Location: Over the hill
Posts: 1,387
Received 59 Likes on 56 Posts
Lightbulb

Originally Posted by JoyMarie View Post
Thanks! I can check the track bar myself but if it's too much more in depth I will take it back to the guy who installed it. He's a friend so shouldn't be a problem.
In case you need it, the trackbar bolt torque spec is 125 ft-lbs. On a safety side note, if you have someone move the steering wheel back and forth to check for movement/play be careful of getting in a pinch point, or over-heating the power steering fluid (which can blow a power steering hose and cause injury).

Hopefully it's something simple and easy.
Mr.T is offline  
Old 02-11-2019, 06:53 PM
  #5  
JK Jedi Master
 
Join Date: Jan 2008
Location: Texas
Posts: 10,957
Likes: 0
Received 49 Likes on 48 Posts
Default

Yep, trackbar is the most likely cause, but could be a number of things. If you have some free time, go up to the JK Write-Ups section and open the Diagnosing Deathwobble/Shimmy thread that is stuck right to the top.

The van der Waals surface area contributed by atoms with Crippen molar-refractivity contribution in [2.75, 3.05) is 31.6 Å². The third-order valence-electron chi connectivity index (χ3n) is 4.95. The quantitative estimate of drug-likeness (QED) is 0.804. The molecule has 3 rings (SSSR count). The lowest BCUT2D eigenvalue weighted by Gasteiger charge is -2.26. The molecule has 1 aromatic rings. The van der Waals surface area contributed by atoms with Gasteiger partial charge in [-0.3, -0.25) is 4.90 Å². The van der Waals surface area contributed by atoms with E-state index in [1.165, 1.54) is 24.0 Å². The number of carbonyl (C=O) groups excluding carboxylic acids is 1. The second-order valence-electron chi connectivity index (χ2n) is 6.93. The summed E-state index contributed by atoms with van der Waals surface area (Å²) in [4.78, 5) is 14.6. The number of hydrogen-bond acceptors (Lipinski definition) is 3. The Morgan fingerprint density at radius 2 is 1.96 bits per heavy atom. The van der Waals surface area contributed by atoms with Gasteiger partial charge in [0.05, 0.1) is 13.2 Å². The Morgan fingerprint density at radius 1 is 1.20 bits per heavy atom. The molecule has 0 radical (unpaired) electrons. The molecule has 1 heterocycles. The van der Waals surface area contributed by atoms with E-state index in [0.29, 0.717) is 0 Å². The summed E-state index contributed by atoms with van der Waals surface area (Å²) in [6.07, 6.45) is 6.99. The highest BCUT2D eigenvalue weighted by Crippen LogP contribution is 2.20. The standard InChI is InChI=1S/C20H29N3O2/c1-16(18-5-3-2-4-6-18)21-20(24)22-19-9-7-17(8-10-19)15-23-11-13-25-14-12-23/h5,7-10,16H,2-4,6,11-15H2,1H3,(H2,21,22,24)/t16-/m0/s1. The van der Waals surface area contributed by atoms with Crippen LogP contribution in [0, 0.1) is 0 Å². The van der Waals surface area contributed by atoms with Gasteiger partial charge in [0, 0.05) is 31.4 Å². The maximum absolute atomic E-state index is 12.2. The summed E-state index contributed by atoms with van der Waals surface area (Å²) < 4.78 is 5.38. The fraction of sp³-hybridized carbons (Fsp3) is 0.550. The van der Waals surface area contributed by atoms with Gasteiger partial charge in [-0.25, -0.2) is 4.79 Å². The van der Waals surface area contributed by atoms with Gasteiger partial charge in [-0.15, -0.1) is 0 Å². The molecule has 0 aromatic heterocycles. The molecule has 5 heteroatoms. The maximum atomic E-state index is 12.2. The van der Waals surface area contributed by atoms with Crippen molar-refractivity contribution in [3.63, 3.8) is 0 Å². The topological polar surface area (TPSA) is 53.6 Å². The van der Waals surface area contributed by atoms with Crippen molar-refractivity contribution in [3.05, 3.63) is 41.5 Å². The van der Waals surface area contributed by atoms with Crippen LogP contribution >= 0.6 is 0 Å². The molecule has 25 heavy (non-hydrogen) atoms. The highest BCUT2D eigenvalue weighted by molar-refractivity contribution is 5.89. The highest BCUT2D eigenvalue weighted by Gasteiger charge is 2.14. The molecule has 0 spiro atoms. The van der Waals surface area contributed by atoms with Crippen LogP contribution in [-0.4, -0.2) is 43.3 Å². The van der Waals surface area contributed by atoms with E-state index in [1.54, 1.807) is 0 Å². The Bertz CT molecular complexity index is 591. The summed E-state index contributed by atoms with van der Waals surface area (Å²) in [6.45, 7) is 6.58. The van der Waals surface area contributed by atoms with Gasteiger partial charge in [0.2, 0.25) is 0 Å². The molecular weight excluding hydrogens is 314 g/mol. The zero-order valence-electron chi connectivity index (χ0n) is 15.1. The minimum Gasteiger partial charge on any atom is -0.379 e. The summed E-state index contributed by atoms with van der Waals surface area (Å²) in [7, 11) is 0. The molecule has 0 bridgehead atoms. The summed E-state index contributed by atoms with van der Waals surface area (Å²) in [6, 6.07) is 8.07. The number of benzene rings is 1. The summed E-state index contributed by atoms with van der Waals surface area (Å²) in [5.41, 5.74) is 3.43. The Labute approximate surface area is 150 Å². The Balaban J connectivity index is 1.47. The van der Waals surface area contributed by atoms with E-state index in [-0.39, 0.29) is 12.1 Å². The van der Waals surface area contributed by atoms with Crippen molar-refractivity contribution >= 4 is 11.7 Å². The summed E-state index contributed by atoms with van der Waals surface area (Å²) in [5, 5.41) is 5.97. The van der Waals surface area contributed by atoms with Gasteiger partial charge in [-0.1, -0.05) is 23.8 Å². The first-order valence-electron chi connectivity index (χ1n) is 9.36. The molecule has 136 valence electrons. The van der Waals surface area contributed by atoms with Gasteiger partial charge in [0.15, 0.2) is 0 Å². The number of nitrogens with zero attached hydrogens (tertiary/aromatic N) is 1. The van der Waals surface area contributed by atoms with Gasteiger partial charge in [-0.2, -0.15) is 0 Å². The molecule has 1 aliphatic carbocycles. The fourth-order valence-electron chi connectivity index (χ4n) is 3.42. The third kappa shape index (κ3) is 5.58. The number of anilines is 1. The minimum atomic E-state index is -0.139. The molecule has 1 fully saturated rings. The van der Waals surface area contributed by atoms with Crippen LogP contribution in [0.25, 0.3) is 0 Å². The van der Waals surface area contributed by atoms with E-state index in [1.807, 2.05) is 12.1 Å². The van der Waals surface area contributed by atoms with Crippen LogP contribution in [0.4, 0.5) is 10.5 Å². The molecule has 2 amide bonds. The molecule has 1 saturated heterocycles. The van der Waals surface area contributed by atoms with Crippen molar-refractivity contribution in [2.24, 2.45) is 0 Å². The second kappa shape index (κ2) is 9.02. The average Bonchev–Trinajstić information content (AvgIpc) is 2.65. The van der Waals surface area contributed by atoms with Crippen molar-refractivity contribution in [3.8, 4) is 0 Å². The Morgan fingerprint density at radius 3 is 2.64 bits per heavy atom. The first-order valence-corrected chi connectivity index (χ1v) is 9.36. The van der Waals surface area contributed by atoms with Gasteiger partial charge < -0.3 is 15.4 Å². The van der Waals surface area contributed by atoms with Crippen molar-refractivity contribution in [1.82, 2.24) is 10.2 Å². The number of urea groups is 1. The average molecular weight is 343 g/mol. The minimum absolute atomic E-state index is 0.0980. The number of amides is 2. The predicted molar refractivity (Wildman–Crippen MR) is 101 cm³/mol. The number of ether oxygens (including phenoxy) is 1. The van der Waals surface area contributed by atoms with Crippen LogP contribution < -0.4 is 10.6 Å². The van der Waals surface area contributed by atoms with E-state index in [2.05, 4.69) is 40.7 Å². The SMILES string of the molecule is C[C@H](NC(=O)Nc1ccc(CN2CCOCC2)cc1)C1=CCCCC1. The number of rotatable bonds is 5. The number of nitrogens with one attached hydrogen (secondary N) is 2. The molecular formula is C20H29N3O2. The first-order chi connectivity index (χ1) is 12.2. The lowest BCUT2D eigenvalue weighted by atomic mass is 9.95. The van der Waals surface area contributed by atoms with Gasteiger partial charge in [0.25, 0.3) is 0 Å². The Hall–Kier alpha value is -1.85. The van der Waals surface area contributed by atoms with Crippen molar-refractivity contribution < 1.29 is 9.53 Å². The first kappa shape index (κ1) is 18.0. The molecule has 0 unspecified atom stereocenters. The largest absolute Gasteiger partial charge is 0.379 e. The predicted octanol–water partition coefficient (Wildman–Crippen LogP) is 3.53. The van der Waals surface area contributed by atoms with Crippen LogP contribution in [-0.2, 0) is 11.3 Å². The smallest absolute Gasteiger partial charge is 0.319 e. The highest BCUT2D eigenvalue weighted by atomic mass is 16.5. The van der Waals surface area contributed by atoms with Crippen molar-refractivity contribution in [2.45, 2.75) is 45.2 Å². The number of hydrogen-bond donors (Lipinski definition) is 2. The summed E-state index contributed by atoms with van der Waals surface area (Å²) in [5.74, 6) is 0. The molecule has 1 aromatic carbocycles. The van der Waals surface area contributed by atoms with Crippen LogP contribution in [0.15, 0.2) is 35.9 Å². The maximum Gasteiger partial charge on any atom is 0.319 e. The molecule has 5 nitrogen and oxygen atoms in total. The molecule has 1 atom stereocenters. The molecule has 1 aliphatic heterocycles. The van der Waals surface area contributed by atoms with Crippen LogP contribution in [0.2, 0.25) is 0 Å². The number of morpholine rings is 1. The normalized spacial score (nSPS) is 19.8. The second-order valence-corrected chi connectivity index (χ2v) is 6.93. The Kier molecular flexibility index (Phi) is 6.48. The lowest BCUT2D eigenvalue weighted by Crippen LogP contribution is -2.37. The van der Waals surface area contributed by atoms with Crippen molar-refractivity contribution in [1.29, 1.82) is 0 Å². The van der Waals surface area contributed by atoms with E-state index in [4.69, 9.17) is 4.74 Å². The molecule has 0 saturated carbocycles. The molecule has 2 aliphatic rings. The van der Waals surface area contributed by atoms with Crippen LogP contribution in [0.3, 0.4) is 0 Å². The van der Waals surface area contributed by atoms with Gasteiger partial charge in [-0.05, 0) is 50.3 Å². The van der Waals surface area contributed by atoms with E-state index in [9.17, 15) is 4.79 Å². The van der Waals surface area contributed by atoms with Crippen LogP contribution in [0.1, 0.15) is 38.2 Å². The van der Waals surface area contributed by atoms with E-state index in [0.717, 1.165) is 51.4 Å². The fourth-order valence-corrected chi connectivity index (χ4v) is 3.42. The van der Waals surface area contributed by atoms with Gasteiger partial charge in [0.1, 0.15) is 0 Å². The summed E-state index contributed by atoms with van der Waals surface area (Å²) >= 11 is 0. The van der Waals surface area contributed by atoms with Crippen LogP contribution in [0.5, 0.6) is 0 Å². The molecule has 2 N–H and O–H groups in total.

And as noted, minimal driving is a good suggestion until the source is identified, since each time it happens more components could potentially be damaged and costs can go up accordingly.
nthinuf is offline  
Old 02-12-2019, 12:25 AM
  #6  
JK Jedi Master
FJOTM Winner
 
Mark Doiron's Avatar
 
Join Date: Mar 2007
Location: Midwest City, OK
Posts: 14,172
Received 78 Likes on 67 Posts
Default

Originally Posted by Mr.T View Post
In case you need it, the trackbar bolt torque spec is 125 ft-lbs. ...